What is it?
The Aston Martin Vanquish Volante, the range-topping cabriolet we tried in California last year. That means we get the same 6.0-litre V12 engine and the same carbonfibre-skinned body and triple-skinned hood, only now they're under the battleship grey skies of home.
Don't underestimate the effect of a change in backdrop. This is an extravagantly styled and proportioned car. Under the high contrast daylight of the US's west coast, one would imagine practically any paint scheme working; on a wet weekday in Warwickshire, it's a different story.
Tonsil-red bodywork and white leather are a rather more brazen mix than feels appropriate in between the skip lorries on the Fosse Way. Clearly, when shelling out almost £200k on a convertible Aston Martin, there is an element of 'look at me' about the purchase, but we'd advise caution when playing with colour samples – the Volante's many ducts, vents, spoilers and chins leave it susceptible to obvious gaudiness.
Trimmed more tastefully, the cabin is a predictably superior environment. The new centre stack – derived from the One-77's – is a significant step up from the Vantage's version, both in form and function. Technically, the car is a 2+2, but the tiny rear seats aren't going to permit you to enjoy the full-grain leather with more more than one companion. There ought to be enough room for a weekend's worth of luggage, though. Aston says the 279-litre boot has expanded by 50 per cent over the previous DBS.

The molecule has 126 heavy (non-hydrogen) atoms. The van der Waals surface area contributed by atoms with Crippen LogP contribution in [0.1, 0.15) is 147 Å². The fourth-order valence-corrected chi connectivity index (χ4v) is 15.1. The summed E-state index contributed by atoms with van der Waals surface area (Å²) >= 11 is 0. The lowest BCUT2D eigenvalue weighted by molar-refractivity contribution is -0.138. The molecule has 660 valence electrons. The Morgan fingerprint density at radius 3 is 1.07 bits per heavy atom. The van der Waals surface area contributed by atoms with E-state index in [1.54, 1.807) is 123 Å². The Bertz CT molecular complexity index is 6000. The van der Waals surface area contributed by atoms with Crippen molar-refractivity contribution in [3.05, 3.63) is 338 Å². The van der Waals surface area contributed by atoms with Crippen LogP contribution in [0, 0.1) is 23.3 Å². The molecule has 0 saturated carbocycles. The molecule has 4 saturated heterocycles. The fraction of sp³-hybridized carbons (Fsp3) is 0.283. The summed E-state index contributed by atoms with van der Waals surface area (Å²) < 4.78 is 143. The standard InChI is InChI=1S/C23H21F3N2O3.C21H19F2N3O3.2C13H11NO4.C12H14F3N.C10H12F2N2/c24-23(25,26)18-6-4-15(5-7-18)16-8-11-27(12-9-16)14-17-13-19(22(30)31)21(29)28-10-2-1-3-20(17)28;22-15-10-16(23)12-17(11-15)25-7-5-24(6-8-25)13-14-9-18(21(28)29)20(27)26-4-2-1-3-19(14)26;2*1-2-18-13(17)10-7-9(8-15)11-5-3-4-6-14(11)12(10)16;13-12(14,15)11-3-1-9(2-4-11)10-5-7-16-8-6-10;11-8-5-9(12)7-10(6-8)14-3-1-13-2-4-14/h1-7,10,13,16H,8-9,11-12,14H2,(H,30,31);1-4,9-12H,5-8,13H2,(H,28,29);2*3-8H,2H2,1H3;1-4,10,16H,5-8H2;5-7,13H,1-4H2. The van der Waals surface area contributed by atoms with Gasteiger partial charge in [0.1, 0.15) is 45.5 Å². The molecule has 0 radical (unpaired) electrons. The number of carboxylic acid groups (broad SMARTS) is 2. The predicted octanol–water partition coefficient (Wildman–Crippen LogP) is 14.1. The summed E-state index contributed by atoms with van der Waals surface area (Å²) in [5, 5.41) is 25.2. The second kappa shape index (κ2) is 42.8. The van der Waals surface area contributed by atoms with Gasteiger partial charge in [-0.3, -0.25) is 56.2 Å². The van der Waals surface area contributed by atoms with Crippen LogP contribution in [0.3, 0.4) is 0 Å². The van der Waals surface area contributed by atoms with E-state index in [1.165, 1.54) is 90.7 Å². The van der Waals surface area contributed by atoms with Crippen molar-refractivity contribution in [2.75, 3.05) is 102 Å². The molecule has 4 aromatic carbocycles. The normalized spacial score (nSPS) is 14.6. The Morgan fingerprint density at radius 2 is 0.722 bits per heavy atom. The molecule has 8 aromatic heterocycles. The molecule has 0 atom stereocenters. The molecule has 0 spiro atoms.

What's it like?
An incredibly expensive oversize watch: big to look at, consider and weigh in your hand, but not necessarily to wear. Aston's unmistakably sturdy control weights suit the Volante well and don't necessarily make it cumbersome to shunt about.
The steering is meaty and moderately quick, the adaptive ride adamantly firm without being insistent and it takes huge portions of the accelerator’s travel before the languorous V12’s funny bone is finally tickled. There's no brain scrambling rapidity to the engine's 565bhp delivery, underpinned as it is by nearly two tonnes of Aston. Instead, the rate of knots builds handsomely with an ever-deepening low growl.
Sport mode, pinged into action with some button pushing, ups the responsiveness and the volume, but the smooth-shifting six-speed Touchtronic – a proper automatic in place of the Vantage S's frustrating Sportshift – still appeals most when held at a lusty canter and tapping a rich seam of burble that masquerades as a midrange.
That attitude plays to the car’s strengths. Truth be told, the Vanquish isn’t the most compelling car in Aston’s line-up. Its capabilities are more than a match for most prudent road speeds, but the playful limit of the riotous V12 Vantage S is swapped for a broader stability in this bigger GT.
Perhaps most Volante buyers won’t mind that. They might, however, take issue with the gentle fidget around the fringes of the newly topless shell. Aston has made much of its first fully carbonfibre-skinned car, but one only has to look at the quivering rear-view mirror to get a sense of the torsional stresses being displaced.